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Scott Taylor

Superintendent , Kenilworth Public School District

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Educational leadership

The Battle of Shiloh is considered by American historians as one of the bloodiest wartime fights of the modern era. General Ulysses S. Grant led his troops to Union victory and, as biographer Jean Edward Smith accounts in his highly respected, well researched 2001 book titled "Grant," showed a leadership trait that should be emulated by anyone who strives to win a "battle."

"A general imparts attitude to an army. It is not simply a matter of issuing orders, but infusing spirit and initiative. An inchoate bond develops between a successful commander and the army. His will becomes theirs...The men fought because they knew that Grant expected them to, and they trusted his judgment that they could do so."

The key to the relationship Grant forged with his troops was the success he showed in battle. The general is known to have lost as many battles as he won, but the "wins" he scored in the fighting were significant and game-changing.

Grant's soldiers followed him through thick and thin. I recognize, as an educational leader, that I will have to show successes before I can expect my "troops" to follow my vision. I realize the leaders, teachers, and parents in my schools will not support my work whole-heartedly unless I can prove that their adherence to my plans for student achievement will pay off in the end.

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    Jun 17 2013: One of my problems is I care too much for my students--at least for how the system is set up. Being wired to teach, I constantly give myself emotionally to my students. They do respond to this, but it wears me out. The problem isn't that teachers shouldn't give, but that they get little to no support in giving. In class I need to set the stage and create a positive environment. That is draining to one's emotional batteries. But, there is little in place in the system to help instructors recharge those batteries. Too often administrators don't nurture teachers. Instead they become another huge drain on the instructor. Those instructors that don't care just come to work, do what they're told and don't worry about fighting the system. Those that do care are constantly giving themselves to their students and instead of being supported by the system are constantly fighting the system on behalf of their students. I'm at the point I'm just tired of fighting the system.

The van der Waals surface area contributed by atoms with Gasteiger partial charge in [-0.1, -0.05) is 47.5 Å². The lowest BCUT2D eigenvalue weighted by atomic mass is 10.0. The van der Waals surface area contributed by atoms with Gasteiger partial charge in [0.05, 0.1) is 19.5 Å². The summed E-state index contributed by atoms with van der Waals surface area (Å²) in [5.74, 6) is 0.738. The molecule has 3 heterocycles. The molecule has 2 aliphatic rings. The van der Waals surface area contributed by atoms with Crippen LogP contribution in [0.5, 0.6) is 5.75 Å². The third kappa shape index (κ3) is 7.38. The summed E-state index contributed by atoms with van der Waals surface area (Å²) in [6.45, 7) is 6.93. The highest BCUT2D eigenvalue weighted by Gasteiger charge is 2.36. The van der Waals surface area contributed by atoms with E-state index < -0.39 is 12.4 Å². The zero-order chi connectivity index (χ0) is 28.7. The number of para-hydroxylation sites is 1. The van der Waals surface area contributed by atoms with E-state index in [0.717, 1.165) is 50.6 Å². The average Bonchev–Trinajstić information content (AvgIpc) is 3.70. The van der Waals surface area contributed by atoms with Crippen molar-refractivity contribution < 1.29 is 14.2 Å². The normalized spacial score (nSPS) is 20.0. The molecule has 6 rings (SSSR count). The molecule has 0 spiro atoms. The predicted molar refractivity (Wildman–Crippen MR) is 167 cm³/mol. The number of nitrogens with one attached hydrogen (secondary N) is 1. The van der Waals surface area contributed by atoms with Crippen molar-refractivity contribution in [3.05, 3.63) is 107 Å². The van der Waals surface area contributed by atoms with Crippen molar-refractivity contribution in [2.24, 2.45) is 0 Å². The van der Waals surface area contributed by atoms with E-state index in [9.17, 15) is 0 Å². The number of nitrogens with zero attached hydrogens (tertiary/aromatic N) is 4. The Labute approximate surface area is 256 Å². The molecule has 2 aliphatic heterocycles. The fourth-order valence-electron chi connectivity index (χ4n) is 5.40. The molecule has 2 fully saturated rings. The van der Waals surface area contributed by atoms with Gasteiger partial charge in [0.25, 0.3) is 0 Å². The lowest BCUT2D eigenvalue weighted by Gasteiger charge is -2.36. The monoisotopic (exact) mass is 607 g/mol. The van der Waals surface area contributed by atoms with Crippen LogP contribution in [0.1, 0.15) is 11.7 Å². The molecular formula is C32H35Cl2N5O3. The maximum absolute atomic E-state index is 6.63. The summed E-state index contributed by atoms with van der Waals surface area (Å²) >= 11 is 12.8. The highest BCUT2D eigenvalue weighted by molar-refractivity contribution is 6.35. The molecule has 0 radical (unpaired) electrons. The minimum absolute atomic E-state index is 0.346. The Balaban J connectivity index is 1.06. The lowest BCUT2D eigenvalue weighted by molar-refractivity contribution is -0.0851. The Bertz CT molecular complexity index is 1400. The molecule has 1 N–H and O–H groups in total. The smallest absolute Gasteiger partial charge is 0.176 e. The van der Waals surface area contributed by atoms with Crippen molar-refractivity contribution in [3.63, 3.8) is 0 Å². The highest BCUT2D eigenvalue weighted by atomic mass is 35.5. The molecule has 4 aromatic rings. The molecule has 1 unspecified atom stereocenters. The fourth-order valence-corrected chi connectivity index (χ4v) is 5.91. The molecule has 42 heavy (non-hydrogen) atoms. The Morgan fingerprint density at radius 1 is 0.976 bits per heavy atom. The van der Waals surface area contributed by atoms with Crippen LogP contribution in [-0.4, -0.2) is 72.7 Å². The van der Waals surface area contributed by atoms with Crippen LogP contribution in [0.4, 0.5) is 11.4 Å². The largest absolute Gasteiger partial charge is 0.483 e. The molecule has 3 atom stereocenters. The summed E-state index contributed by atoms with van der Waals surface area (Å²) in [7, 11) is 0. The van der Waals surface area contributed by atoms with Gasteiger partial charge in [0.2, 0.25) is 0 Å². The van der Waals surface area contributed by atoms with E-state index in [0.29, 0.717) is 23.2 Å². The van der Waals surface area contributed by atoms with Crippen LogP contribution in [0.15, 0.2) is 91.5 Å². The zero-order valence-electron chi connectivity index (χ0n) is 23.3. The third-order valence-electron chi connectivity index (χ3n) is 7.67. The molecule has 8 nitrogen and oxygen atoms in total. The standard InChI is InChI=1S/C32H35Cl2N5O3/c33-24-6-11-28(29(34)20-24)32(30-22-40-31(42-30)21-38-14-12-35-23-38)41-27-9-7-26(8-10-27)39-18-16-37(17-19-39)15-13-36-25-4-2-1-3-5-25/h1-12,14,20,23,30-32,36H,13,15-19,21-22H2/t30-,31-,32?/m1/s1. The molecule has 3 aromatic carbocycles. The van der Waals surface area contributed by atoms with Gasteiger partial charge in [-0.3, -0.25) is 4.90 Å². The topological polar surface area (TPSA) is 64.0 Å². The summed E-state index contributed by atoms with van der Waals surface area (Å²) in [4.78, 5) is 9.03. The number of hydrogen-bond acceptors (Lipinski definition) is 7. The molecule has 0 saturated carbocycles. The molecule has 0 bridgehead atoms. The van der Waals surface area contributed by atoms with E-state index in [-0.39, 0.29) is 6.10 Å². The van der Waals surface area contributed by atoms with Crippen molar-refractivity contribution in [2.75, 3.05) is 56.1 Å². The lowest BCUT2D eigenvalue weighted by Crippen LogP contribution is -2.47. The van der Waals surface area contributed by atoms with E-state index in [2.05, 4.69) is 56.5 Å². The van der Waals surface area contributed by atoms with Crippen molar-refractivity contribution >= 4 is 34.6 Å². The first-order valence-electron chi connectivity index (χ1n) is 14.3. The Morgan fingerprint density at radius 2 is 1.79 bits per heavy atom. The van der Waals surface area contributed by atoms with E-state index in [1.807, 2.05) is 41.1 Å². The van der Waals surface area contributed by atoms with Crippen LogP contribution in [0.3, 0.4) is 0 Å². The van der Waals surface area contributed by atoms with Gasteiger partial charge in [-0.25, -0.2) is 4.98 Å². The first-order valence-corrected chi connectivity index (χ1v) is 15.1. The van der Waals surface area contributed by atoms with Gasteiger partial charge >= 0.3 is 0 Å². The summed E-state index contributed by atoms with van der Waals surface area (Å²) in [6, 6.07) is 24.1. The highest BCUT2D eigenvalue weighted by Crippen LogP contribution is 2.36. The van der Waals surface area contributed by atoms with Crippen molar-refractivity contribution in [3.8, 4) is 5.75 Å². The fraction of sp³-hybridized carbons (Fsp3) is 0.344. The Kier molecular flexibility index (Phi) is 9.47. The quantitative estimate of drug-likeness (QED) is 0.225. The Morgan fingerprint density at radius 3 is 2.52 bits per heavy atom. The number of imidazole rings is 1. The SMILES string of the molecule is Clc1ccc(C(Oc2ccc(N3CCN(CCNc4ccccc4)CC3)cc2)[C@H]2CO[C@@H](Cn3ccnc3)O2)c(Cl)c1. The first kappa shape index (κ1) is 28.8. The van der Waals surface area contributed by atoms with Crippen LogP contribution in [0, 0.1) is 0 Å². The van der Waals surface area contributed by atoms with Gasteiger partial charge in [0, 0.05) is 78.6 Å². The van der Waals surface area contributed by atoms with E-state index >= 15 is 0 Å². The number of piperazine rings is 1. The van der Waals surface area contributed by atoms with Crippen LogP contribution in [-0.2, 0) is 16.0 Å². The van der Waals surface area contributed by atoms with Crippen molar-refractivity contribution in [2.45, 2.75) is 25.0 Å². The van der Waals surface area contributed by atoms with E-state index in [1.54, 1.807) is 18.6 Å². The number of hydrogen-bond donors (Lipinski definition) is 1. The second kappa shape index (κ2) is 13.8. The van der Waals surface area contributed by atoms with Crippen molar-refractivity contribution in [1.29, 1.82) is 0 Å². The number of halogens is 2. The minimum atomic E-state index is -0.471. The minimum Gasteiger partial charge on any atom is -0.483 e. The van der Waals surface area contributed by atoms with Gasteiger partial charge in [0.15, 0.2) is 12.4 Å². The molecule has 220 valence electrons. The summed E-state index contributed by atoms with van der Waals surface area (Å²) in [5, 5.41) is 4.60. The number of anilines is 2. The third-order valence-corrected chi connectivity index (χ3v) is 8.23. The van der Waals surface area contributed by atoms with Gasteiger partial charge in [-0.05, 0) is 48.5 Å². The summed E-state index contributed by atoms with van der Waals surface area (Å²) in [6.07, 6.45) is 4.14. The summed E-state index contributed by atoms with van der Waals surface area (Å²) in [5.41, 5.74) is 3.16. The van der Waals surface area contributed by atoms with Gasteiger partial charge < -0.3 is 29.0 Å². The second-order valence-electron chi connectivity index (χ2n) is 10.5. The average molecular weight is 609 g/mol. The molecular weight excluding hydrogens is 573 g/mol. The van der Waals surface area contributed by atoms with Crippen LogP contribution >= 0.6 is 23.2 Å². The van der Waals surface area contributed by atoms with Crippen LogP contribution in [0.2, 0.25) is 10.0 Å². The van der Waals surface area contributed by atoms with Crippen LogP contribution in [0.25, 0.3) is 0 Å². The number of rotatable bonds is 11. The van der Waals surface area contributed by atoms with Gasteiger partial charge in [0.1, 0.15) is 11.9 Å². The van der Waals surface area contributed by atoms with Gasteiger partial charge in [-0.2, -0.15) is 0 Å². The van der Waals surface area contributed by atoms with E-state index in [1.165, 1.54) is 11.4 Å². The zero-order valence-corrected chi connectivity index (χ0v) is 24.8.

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      Jun 17 2013: I agree this is a problem Brett. So, what are YOU doing to solve this problem if others cannot solve it for you? Do you have an outlet after work? Do you have colleagues with whom you connect on a regular basis who, like you, need a recharge?
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        Jun 17 2013: Scott--I do a ton of writing. I've written several books connected to education. One is called, "Learning is Fun, but Education Stinks". A second is geared towards the Christian community called, "Go Ye Therefore and Teach". The basic premise of both those books deals with the fact that how we are teaching is incongruent with how people learn. I've written another book called "Theater of the Mind" which explains how the conscious and subconscious mind work together in the creative process. If you check out my website there are other books, but those three have direct applications to education.

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